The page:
SECTION 1. Section 11323 of the Business and Professions Code is amended to read:

11323. No licensee shall engage in any appraisal activity in connection with the purchase, sale, transfer, financing, or development of real property if his or her compensation is dependent on or affected by the value conclusion generated by the appraisal.

SEC. 2. Article 7 (commencing with Section 1090.5) is added to Chapter 1 of Title 4 of Part 4 of the Division 2 of the Civil Code, to read:

Article 7. Unlawful Influence of Appraisers

1090.5 (a) No person with an interest in a real estate transaction involving an appraisal shall improperly influence or attempt to improperly influence, through coercion, extortion, or bribery, the development, reporting, result, or review of a real estate appraisal sought in connection with a mortgage loan.

(b) Subdivision

(a) does not prohibit a person with an interest in a real estate transaction from asking an appraiser to do any of the following:

(1) Consider additional, appropriate property information.

(2) Provided further detail, substantiation, or explanation for the appraiser’s value conclusion.

(3) Correct errors in the appraisal report.

(c) If a person who violated this section is licensed under any state licensing law and the violation occurs within the course and scope of the person’s duties as a licensee, the violation shall be deemed a violation of that state licensing law.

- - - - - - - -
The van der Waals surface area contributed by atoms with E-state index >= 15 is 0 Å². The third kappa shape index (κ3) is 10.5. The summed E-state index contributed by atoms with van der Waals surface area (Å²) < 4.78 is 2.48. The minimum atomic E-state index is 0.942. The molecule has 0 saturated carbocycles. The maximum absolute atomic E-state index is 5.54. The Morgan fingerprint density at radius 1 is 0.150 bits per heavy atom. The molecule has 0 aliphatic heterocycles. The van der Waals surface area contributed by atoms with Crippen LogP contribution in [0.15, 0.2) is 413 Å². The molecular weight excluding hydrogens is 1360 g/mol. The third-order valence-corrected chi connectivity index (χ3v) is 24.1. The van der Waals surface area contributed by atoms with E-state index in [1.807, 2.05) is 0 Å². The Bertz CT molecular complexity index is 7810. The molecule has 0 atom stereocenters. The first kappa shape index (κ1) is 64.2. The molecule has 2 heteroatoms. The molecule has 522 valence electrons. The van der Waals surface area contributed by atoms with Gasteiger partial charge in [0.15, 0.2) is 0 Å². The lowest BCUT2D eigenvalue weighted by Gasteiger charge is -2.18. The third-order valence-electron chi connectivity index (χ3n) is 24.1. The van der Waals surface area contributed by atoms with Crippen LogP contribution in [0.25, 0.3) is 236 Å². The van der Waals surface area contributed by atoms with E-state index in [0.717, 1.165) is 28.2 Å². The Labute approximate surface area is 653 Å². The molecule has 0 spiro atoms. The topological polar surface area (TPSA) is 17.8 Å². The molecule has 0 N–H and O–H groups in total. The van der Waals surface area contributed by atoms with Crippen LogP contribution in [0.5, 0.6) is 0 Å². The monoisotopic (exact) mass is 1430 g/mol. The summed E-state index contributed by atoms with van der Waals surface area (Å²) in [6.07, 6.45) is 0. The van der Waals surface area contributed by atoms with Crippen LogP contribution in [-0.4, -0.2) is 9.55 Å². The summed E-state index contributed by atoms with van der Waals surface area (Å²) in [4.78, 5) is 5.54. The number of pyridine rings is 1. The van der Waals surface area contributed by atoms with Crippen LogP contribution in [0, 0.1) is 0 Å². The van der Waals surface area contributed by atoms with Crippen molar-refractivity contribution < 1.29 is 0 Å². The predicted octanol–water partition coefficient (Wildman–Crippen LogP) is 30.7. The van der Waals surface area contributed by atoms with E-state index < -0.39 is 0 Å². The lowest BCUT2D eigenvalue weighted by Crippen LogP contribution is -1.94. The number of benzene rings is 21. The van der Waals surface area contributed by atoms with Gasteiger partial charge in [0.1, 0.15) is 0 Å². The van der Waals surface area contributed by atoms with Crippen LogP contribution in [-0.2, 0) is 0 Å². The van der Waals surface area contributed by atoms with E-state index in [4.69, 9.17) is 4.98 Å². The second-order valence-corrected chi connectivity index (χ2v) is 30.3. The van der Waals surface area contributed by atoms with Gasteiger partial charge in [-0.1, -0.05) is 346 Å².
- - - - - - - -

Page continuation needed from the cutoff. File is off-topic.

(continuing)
(d) Nothing in this section shall be constructed to authorize communications that are otherwise prohibited under existing law.

SEC. 3 No reimbursement is required by this act pursuant to Section 6 of Article XIII B o f the California Constitution because the only costs that may be incurred by a local agency or school district will be incurred because this act creates a new crime or infraction, eliminates a crime of infraction, or changes the penalty for a crime or infraction, within the meaning of Section 17556 of the Government Code, or changes the definition of a crime within the meaning of Section 6 of Article XIII B of the California Constitution.

SEC. 4. This act is an urgency statute necessary for the immediate preservation of the public peace, health, or safety within the meaning of Article IV of the Constitution and shall go into immediate effect. The facts constituting the necessity are:

In order to take immediate steps to bring credibility to mortgage lending in California, and to protect consumers and other participants in mortgage transactions from fraudulent and deceitful practices, it is necessary that this act take effect immediately.

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